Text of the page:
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Tibetans Fight China With 'Weapon of Weak'

  • Ivan Broadhead

Tibetan activist, artist and musician Tamding Tsetan's first album, Open Road, was inspired by the 2008 Lhasa uprising and the wave of Tibetan self-immolations since 2009, Dharamsala, India. (VOA/I. Broadhead)

Tibetan activist, artist and musician Tamding Tsetan's first album, Open Road, was inspired by the 2008 Lhasa uprising and the wave of Tibetan self-immolations since 2009, Dharamsala, India. (VOA/I. Broadhead)

In Chinese-ruled Tibet, activists have used various means to protest policies that human rights groups say subjugate, and even destroy the Tibetan identity.

Self-immolations are the latest method used by protesters to draw the world's attention to their plight, but activists are also embracing other kinds of resistance.

That includes the lhakar movement, which emphasizes individual acts of protest through personal actions such as wearing traditional clothes, eating Tibetan food, listening to Tibetan music and teaching the native language to their children.

Tamding Tsetan, a well-known artist who writes and performs folk songs, is one of the leading exponents of Tibetan heavy metal.

“My inspiration is freedom. I do not do many love songs because, I always say, we didn’t come here for love. We came here for freedom," Tsetan says. "So you do art, you sing, [but] you have to focus on the Tibetan cause.”

While Tamding represents the changing face of Tibetan protest, he supports the Dalai Lama’s continued espousal of the “Middle Way,” which includes Tibetan autonomy but not independence from China.

However, not all Tibetans are content with the idea of living under Chinese rule.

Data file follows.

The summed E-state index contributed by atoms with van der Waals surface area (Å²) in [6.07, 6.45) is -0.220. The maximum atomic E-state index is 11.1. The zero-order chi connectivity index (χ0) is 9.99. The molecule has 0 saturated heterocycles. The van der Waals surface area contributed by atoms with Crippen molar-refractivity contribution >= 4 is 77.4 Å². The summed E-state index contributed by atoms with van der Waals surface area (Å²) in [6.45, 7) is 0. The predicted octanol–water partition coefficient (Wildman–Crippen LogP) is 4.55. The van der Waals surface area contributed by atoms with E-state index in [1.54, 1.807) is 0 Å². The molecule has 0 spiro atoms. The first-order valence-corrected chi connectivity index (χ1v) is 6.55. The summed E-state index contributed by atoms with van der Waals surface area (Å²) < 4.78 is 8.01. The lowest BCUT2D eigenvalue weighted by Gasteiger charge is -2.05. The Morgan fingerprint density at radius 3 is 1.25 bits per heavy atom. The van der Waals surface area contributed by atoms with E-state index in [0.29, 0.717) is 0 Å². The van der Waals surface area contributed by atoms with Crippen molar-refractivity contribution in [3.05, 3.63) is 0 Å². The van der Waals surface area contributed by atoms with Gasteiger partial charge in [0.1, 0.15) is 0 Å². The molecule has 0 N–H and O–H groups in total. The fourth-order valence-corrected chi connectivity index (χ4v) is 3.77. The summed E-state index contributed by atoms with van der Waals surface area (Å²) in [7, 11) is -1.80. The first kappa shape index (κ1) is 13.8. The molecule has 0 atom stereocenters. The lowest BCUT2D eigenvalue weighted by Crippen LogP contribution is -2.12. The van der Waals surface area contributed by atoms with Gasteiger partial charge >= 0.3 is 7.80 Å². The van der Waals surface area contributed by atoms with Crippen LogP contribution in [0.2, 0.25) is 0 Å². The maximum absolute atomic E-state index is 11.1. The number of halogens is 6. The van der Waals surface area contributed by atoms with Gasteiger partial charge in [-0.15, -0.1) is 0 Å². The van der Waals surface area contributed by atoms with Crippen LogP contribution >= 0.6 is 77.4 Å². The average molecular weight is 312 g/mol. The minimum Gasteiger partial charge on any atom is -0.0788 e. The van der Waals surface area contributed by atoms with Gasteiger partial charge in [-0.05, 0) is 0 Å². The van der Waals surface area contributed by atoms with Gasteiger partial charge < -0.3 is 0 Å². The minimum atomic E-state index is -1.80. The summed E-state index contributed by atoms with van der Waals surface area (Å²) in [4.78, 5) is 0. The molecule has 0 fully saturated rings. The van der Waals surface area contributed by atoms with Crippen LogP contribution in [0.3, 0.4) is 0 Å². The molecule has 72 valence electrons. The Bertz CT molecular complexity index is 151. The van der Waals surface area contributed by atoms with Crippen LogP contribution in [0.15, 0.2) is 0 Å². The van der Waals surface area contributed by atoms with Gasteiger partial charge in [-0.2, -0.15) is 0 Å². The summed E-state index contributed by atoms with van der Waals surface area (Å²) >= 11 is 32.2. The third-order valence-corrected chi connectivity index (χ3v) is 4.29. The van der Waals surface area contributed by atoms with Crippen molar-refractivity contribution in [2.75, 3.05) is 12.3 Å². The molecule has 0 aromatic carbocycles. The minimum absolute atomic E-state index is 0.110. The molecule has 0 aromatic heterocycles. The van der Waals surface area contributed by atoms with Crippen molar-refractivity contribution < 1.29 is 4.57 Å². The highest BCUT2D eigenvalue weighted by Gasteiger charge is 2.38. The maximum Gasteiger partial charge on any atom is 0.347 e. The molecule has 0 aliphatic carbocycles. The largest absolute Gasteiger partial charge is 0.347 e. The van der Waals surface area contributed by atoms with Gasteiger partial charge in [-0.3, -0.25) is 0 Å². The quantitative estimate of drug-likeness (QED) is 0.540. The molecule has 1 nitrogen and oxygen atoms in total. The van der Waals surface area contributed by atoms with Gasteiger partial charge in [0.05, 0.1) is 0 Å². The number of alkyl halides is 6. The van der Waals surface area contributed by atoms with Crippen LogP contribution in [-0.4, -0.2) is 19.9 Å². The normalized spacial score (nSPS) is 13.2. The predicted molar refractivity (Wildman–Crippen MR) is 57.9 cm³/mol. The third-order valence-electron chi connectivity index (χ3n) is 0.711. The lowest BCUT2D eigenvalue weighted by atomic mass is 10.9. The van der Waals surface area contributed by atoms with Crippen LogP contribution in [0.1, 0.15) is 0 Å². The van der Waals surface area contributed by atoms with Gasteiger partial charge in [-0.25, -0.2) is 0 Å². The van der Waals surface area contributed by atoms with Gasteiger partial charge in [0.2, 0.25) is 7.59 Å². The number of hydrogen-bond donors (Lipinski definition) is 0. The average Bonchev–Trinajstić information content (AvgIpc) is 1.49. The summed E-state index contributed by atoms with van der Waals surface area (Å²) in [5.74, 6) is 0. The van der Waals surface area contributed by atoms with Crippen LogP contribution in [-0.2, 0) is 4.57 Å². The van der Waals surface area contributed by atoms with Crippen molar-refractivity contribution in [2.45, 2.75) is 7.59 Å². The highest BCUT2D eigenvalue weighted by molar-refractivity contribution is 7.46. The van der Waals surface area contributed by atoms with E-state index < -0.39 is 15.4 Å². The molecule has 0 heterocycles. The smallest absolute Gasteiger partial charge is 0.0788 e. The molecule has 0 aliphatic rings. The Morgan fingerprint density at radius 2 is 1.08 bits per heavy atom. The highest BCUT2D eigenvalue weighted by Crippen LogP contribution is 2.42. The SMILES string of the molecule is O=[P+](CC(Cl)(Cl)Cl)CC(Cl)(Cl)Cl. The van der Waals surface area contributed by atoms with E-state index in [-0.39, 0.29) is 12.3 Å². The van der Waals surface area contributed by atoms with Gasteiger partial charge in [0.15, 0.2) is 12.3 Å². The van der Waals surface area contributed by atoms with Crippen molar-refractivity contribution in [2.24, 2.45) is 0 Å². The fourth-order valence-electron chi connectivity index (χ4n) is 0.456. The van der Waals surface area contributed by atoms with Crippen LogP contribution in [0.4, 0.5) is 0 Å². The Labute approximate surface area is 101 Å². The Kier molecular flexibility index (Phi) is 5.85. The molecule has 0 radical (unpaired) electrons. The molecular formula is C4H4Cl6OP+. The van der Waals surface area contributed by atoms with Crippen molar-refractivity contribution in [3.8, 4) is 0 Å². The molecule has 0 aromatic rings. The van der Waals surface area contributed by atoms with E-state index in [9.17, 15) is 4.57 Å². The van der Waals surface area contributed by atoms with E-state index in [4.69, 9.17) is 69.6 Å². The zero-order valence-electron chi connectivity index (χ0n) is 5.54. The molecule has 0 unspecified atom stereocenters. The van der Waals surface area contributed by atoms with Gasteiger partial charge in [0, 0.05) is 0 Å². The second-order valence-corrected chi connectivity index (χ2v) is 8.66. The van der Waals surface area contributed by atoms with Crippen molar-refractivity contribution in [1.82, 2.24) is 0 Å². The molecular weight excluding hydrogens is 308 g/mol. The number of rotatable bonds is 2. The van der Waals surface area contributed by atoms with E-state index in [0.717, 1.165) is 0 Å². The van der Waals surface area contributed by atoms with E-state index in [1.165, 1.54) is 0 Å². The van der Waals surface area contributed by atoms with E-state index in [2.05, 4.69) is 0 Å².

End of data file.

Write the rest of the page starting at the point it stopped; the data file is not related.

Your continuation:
“Tibetans want independence," says Dorjee Tseten of Students for a Free Tibet (SFT). "They want to rule themselves, not to be ruled by the Chinese communist regime. That is what we are fighting for.”

The most obvious manifestation of that fight is the ongoing campaign of self-immolations that has seen more than 100 Tibetans set themselves on fire to protest Chinese authority.

However, organizations like SFT are keen to promote alternatives to direct action that are not only less radical, but difficult for Chinese law enforcement to disrupt.

The lhakar movement is prime among them. Developed inside Tibet after the uprising of 2008 and more recently exported to the Tibetan Diaspora, Tseten says it challenges Chinese rule while simultaneously allowing Tibetans to assert their culture and identity within the letter of Chinese law.

“So, Tibetans have started buying vegetables from Tibetan [grocers], going to Tibetan restaurants, not Chinese," Tseten says. "We are speaking as much Tibetan as possible, not Chinese. But Lakhar is not just about eating Tibetan food and wearing Tibetan dress, it is about getting back your identity. We are challenging the oppressor, fighting through non-cooperation.”

Activists see the lhakar movement not just as an evolution of the philosophy of passive resistance expounded by the likes of Mahatma Gandhi and Martin Luther King. Tseten says it can be used as a weapon by anyone who believes in the Tibetan cause.

“By boycotting the Chinese economy and its influence on your country, you are actually supporting the Tibetan cause,” he says.

After decades of living under Chinese rule, Tibetans say defending their identity, calling for improved rights and the return of the Dalai Lama, are acts which have united all Tibetans.

Tsomo Tsering of the Tibetan Center for Human Rights and Democracy calls this “our one trump card.”

“You are facing China, the giant of modern times," Tsering says. "When you are united, when you know what your priorities are, the struggle will be a lot easier. This is what you call the weapon of the weak. It is really powerful.”

Later this year, activists from the diaspora will hold a conference with other minority communities, including Uighurs and Mongolians, that are battling to preserve their identities under Chinese rule.

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